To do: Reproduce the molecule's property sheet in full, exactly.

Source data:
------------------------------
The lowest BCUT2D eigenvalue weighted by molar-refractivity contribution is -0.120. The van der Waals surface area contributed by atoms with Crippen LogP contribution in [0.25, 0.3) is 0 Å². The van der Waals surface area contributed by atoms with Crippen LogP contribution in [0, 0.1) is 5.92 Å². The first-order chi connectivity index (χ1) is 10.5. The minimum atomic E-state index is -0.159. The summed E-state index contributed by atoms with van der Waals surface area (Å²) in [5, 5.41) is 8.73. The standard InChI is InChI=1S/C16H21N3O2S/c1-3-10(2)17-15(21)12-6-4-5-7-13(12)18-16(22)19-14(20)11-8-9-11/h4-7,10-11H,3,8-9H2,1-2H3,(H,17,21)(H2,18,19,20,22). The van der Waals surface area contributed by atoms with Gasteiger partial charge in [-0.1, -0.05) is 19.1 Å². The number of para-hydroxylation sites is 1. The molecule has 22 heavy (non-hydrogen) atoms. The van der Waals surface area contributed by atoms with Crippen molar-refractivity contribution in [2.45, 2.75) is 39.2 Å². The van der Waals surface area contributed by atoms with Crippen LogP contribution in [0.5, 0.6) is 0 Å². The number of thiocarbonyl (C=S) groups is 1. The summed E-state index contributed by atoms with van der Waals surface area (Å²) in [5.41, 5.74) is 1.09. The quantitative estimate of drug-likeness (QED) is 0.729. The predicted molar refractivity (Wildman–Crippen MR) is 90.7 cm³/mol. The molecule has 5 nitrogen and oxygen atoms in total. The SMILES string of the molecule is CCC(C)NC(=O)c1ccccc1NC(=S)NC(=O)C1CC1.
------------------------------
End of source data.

The lowest BCUT2D eigenvalue weighted by molar-refractivity contribution is -0.120. The van der Waals surface area contributed by atoms with Crippen LogP contribution in [0.25, 0.3) is 0 Å². The van der Waals surface area contributed by atoms with Crippen LogP contribution in [0, 0.1) is 5.92 Å². The first-order chi connectivity index (χ1) is 10.5. The minimum atomic E-state index is -0.159. The summed E-state index contributed by atoms with van der Waals surface area (Å²) in [5, 5.41) is 8.73. The standard InChI is InChI=1S/C16H21N3O2S/c1-3-10(2)17-15(21)12-6-4-5-7-13(12)18-16(22)19-14(20)11-8-9-11/h4-7,10-11H,3,8-9H2,1-2H3,(H,17,21)(H2,18,19,20,22). The van der Waals surface area contributed by atoms with Gasteiger partial charge in [-0.1, -0.05) is 19.1 Å². The number of para-hydroxylation sites is 1. The molecule has 22 heavy (non-hydrogen) atoms. The van der Waals surface area contributed by atoms with Crippen molar-refractivity contribution in [2.45, 2.75) is 39.2 Å². The van der Waals surface area contributed by atoms with Crippen LogP contribution in [0.5, 0.6) is 0 Å². The number of thiocarbonyl (C=S) groups is 1. The summed E-state index contributed by atoms with van der Waals surface area (Å²) in [5.41, 5.74) is 1.09. The quantitative estimate of drug-likeness (QED) is 0.729. The predicted molar refractivity (Wildman–Crippen MR) is 90.7 cm³/mol. The molecule has 5 nitrogen and oxygen atoms in total. The SMILES string of the molecule is CCC(C)NC(=O)c1ccccc1NC(=S)NC(=O)C1CC1.